US regulators have approved AbbVie’s multi-pill hepatitis C regimen Viekira Pak for the treatment of chronic Genotype 1, which looks set to give Gilead’s market giant Harvoni (ledipasvir and sofosbuvir) a bit of a run for its money.

Viekira Pak contains three new drugs - ombitasvir, paritaprevir and dasabuvir - that inhibit growth of the hepatitis C virus, as well as the booster ritonavir, but the combo can also can be used alongside ribavirin in certain circumstances. Clinical trials showed 95%-100% cure rates and a good tolerability profile, which saw more than 98% of patients completing a full course of therapy. 

However, while efficacy the therapy’s efficacy is considered similar to Harvoni’s, the latter has the edge on convenience, consisting of just one daily pill versus Viekira Pak’s baseline four, which is expected to give it a much stronger foothold in the market.

Nevertheless, it seems Viekira Pak could claw back some market share through background pricing strategies. While listed at around $83,319 per course, pharmacy benefit manager Express Scripts said it has secured a significant discount, enough for it to declare that, from January 1, AbbVie’s offering will be the “exclusive option” for patients covered by its National Preferred Formulary.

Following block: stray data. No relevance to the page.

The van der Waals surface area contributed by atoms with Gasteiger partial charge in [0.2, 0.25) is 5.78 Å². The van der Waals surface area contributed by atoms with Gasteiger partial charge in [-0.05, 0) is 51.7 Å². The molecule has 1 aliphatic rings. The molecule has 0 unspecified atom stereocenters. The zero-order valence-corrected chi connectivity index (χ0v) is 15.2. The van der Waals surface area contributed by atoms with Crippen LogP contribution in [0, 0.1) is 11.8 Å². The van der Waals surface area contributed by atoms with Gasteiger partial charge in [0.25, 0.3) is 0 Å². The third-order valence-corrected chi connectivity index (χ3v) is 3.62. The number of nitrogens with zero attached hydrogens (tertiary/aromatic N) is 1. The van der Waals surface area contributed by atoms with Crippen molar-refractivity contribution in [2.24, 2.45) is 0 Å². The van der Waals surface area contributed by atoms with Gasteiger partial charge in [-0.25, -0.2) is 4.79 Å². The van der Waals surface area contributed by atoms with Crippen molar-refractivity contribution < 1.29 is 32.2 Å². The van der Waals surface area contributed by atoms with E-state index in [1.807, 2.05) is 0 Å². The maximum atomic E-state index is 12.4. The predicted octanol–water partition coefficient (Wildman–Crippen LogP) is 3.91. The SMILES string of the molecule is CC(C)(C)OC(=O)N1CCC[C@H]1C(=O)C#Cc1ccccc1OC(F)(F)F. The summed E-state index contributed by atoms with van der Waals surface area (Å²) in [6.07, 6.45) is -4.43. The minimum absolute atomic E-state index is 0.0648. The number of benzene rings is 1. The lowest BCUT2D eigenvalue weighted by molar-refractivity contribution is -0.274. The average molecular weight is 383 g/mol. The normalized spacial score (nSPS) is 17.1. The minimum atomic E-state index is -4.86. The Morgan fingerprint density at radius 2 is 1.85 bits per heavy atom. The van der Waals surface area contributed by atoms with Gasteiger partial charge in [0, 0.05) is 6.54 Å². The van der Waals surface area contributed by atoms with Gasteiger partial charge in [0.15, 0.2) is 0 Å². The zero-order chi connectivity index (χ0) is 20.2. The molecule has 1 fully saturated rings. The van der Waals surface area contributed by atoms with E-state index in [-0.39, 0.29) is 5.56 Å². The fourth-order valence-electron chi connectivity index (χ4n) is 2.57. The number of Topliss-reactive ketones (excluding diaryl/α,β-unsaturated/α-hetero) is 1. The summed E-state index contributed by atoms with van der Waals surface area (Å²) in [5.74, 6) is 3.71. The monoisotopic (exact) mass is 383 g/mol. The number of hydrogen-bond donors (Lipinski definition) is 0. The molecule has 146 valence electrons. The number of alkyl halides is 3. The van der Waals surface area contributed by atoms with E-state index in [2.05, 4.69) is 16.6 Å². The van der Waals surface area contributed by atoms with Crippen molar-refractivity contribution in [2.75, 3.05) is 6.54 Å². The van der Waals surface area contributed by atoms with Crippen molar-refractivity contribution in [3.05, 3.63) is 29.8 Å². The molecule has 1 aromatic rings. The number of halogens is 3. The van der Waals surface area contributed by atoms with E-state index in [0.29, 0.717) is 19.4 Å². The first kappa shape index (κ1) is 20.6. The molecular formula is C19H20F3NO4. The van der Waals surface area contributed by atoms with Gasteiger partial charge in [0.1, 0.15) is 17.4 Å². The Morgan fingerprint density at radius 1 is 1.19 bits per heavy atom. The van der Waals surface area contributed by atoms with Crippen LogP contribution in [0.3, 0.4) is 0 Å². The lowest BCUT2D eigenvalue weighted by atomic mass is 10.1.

"For the first time, a pharmaceutical manufacturer and a pharmacy benefit manager have created an agreement to deliver on the promise of a curative therapy for hepatitis C patients,” said Steve Miller, Express Scripts’ chief medical officer, adding that it “marks a fundamental change in how sustainable access and affordability will be delivered” to patients.

Gilead has reportedly been resistant to offering such discounts on its HCV medicines Sovaldi (sofosbuvir) and Harvoni despite criticisms over their “unaffordability” from private insurers, insisting that in the long-run they will save huge amounts of cash. Current predictions are that the total annual direct medical costs of HCV in the US will top $85 billion in the next 20 years.